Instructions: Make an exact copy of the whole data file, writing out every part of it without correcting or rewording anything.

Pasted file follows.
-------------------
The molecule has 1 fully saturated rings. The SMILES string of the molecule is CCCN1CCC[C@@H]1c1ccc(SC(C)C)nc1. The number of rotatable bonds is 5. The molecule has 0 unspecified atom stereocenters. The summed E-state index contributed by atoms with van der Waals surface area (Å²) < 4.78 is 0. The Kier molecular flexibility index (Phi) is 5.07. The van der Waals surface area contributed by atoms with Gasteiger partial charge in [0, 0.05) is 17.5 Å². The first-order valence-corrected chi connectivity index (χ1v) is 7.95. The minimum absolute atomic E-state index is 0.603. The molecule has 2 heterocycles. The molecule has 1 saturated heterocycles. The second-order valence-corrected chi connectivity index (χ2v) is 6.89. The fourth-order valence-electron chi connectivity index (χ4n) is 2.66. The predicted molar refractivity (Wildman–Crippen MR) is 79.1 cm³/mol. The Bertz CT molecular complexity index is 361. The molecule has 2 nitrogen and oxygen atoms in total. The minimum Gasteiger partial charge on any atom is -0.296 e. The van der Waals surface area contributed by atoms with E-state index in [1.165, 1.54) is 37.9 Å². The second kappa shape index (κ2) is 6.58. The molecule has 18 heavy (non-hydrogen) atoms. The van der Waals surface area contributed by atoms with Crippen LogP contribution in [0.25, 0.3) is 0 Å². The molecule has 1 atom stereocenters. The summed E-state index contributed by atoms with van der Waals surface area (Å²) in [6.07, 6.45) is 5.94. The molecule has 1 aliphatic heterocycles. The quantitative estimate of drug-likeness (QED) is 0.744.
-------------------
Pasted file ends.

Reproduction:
The molecule has 1 fully saturated rings. The SMILES string of the molecule is CCCN1CCC[C@@H]1c1ccc(SC(C)C)nc1. The number of rotatable bonds is 5. The molecule has 0 unspecified atom stereocenters. The summed E-state index contributed by atoms with van der Waals surface area (Å²) < 4.78 is 0. The Kier molecular flexibility index (Phi) is 5.07. The van der Waals surface area contributed by atoms with Gasteiger partial charge in [0, 0.05) is 17.5 Å². The first-order valence-corrected chi connectivity index (χ1v) is 7.95. The minimum absolute atomic E-state index is 0.603. The molecule has 2 heterocycles. The molecule has 1 saturated heterocycles. The second-order valence-corrected chi connectivity index (χ2v) is 6.89. The fourth-order valence-electron chi connectivity index (χ4n) is 2.66. The predicted molar refractivity (Wildman–Crippen MR) is 79.1 cm³/mol. The Bertz CT molecular complexity index is 361. The molecule has 2 nitrogen and oxygen atoms in total. The minimum Gasteiger partial charge on any atom is -0.296 e. The van der Waals surface area contributed by atoms with E-state index in [1.165, 1.54) is 37.9 Å². The second kappa shape index (κ2) is 6.58. The molecule has 18 heavy (non-hydrogen) atoms. The van der Waals surface area contributed by atoms with Crippen LogP contribution in [0.25, 0.3) is 0 Å². The molecule has 1 atom stereocenters. The summed E-state index contributed by atoms with van der Waals surface area (Å²) in [6.07, 6.45) is 5.94. The molecule has 1 aliphatic heterocycles. The quantitative estimate of drug-likeness (QED) is 0.744.